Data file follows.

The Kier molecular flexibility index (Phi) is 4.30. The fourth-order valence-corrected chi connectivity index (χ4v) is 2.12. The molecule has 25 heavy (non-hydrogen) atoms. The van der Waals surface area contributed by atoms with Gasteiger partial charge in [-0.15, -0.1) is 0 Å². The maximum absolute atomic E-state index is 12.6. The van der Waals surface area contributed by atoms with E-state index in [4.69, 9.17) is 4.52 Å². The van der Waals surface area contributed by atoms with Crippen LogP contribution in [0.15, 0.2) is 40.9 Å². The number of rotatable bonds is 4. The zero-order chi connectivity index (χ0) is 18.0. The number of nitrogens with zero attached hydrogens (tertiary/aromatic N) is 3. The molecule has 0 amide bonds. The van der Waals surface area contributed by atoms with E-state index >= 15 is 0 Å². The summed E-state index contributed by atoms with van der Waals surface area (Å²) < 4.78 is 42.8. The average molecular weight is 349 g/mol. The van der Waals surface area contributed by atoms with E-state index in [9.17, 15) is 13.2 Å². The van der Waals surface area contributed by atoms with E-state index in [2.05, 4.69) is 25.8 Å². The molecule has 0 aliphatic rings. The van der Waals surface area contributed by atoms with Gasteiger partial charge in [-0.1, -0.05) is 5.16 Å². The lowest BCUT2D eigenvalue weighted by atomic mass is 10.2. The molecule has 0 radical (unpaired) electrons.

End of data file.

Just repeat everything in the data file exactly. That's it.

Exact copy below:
The Kier molecular flexibility index (Phi) is 4.30. The fourth-order valence-corrected chi connectivity index (χ4v) is 2.12. The molecule has 25 heavy (non-hydrogen) atoms. The van der Waals surface area contributed by atoms with Gasteiger partial charge in [-0.15, -0.1) is 0 Å². The maximum absolute atomic E-state index is 12.6. The van der Waals surface area contributed by atoms with E-state index in [4.69, 9.17) is 4.52 Å². The van der Waals surface area contributed by atoms with Crippen LogP contribution in [0.15, 0.2) is 40.9 Å². The number of rotatable bonds is 4. The zero-order chi connectivity index (χ0) is 18.0. The number of nitrogens with zero attached hydrogens (tertiary/aromatic N) is 3. The molecule has 0 amide bonds. The van der Waals surface area contributed by atoms with E-state index >= 15 is 0 Å². The summed E-state index contributed by atoms with van der Waals surface area (Å²) < 4.78 is 42.8. The average molecular weight is 349 g/mol. The van der Waals surface area contributed by atoms with E-state index in [9.17, 15) is 13.2 Å². The van der Waals surface area contributed by atoms with E-state index in [2.05, 4.69) is 25.8 Å². The molecule has 0 aliphatic rings. The van der Waals surface area contributed by atoms with Gasteiger partial charge in [-0.1, -0.05) is 5.16 Å². The lowest BCUT2D eigenvalue weighted by atomic mass is 10.2. The molecule has 0 radical (unpaired) electrons.